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Discussion Starter · #1 ·
I'm a late bloomer of 54. Played Trumpet in H.S. Played Bass in, what we thought, Rock Band in the 70's. As I was practicing today, I started thinking, how much should I have learned playing Sax after about a year. I had several teachers which I didn't think where any good. None of them ever mentioned anything about my embouchure, good, bad, not a word. I just played tunes with one, I can do that on my own without paying someone to play with me. Last one had me all over the place, something different every week, which is O.K. with me, but, at my age, you don't absorb as fast as you do when you're a kid or teenager. He was a great player though, he just started throwing things that were tooo far ahead for someone starting out.
I have quite a few of Jamey Aebersold play along CD's, lots of books, etc. My tone is good and continues to improve. Some tunes I play really good, Autumn Leaves, Summertime, Stella By Starlite, All of Me, granted these are easy. I have Dexter Gordons I'm A Fool To Want You almost perfect.

I can't afford a teacher right now, so I will be learning on my own for now, but, I'm well aware that there is no substitute for a GOOD teacher.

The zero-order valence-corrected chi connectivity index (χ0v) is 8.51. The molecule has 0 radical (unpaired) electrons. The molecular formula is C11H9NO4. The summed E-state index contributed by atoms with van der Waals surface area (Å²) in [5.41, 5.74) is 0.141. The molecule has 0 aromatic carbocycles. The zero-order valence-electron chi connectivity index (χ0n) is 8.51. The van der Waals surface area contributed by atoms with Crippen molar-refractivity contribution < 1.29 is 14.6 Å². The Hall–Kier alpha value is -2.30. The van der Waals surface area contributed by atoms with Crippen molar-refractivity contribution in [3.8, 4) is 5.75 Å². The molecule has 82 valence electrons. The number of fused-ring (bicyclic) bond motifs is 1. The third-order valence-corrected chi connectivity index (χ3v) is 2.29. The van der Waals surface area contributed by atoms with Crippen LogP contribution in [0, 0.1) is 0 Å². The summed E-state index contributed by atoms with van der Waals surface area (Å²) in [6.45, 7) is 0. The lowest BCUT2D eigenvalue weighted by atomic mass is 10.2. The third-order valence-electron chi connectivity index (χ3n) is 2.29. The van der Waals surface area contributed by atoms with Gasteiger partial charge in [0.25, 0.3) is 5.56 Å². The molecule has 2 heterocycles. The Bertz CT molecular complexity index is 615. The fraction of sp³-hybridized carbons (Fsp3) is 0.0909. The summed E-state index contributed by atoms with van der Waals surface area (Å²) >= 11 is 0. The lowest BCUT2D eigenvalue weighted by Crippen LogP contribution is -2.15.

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It depends on what you want, mostly. You're right about the good teacher and it sounds like maybe you haven't found the right one for you yet. In my experience, a really good teacher will help you find a pace that works for you and give you reasonable challenges without being too pushy. Teaching adults is a different enterprise than starting out a youngster. If you just want to have fun then you can keep doing what you're doing now and maybe pick up some pointers on here. There are plenty of older threads and current ones about technique and how to structure practice sessions.

But if you genuinely want to move on as a serious student there is no substitute for an experienced teacher. I'm 61 and have been playing music since I was 6 but only took up the sax when I was in my late thirties. I had a great teacher then and still have a mentor/teacher/friend who works with me every week. Have fun and keep playing!